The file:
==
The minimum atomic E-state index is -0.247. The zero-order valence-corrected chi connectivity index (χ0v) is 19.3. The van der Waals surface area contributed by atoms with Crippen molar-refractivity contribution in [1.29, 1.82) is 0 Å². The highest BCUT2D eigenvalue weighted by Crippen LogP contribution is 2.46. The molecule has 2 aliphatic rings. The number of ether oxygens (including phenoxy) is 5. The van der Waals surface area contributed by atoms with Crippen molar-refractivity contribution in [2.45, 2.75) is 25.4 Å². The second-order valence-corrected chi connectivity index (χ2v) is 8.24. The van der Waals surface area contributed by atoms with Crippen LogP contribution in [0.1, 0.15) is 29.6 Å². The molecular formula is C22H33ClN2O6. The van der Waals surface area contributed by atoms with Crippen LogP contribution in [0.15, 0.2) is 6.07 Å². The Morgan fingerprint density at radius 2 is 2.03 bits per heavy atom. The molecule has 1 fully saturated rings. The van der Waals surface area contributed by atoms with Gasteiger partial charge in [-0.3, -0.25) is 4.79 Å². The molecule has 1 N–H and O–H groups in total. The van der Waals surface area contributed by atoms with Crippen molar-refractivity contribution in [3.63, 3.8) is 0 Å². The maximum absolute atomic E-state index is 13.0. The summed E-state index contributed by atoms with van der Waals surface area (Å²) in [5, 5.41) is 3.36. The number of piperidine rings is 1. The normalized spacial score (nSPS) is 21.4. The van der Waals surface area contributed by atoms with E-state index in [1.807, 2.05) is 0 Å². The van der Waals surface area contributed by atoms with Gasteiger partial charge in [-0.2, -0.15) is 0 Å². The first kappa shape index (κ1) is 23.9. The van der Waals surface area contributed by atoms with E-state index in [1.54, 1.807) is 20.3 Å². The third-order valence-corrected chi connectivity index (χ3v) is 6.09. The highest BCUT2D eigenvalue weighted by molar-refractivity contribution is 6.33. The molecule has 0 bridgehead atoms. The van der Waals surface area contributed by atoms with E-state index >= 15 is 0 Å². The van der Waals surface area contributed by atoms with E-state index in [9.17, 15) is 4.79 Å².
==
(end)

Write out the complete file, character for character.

The minimum atomic E-state index is -0.247. The zero-order valence-corrected chi connectivity index (χ0v) is 19.3. The van der Waals surface area contributed by atoms with Crippen molar-refractivity contribution in [1.29, 1.82) is 0 Å². The highest BCUT2D eigenvalue weighted by Crippen LogP contribution is 2.46. The molecule has 2 aliphatic rings. The number of ether oxygens (including phenoxy) is 5. The van der Waals surface area contributed by atoms with Crippen molar-refractivity contribution in [2.45, 2.75) is 25.4 Å². The second-order valence-corrected chi connectivity index (χ2v) is 8.24. The van der Waals surface area contributed by atoms with Crippen LogP contribution in [0.1, 0.15) is 29.6 Å². The molecular formula is C22H33ClN2O6. The van der Waals surface area contributed by atoms with Crippen LogP contribution in [0.15, 0.2) is 6.07 Å². The Morgan fingerprint density at radius 2 is 2.03 bits per heavy atom. The molecule has 1 fully saturated rings. The van der Waals surface area contributed by atoms with Gasteiger partial charge in [-0.3, -0.25) is 4.79 Å². The molecule has 1 N–H and O–H groups in total. The van der Waals surface area contributed by atoms with Crippen molar-refractivity contribution in [3.63, 3.8) is 0 Å². The maximum absolute atomic E-state index is 13.0. The summed E-state index contributed by atoms with van der Waals surface area (Å²) in [5, 5.41) is 3.36. The number of piperidine rings is 1. The normalized spacial score (nSPS) is 21.4. The van der Waals surface area contributed by atoms with E-state index in [1.807, 2.05) is 0 Å². The van der Waals surface area contributed by atoms with Gasteiger partial charge in [-0.2, -0.15) is 0 Å². The first kappa shape index (κ1) is 23.9. The van der Waals surface area contributed by atoms with E-state index in [1.54, 1.807) is 20.3 Å². The third-order valence-corrected chi connectivity index (χ3v) is 6.09. The highest BCUT2D eigenvalue weighted by molar-refractivity contribution is 6.33. The molecule has 0 bridgehead atoms. The van der Waals surface area contributed by atoms with E-state index >= 15 is 0 Å². The van der Waals surface area contributed by atoms with E-state index in [9.17, 15) is 4.79 Å².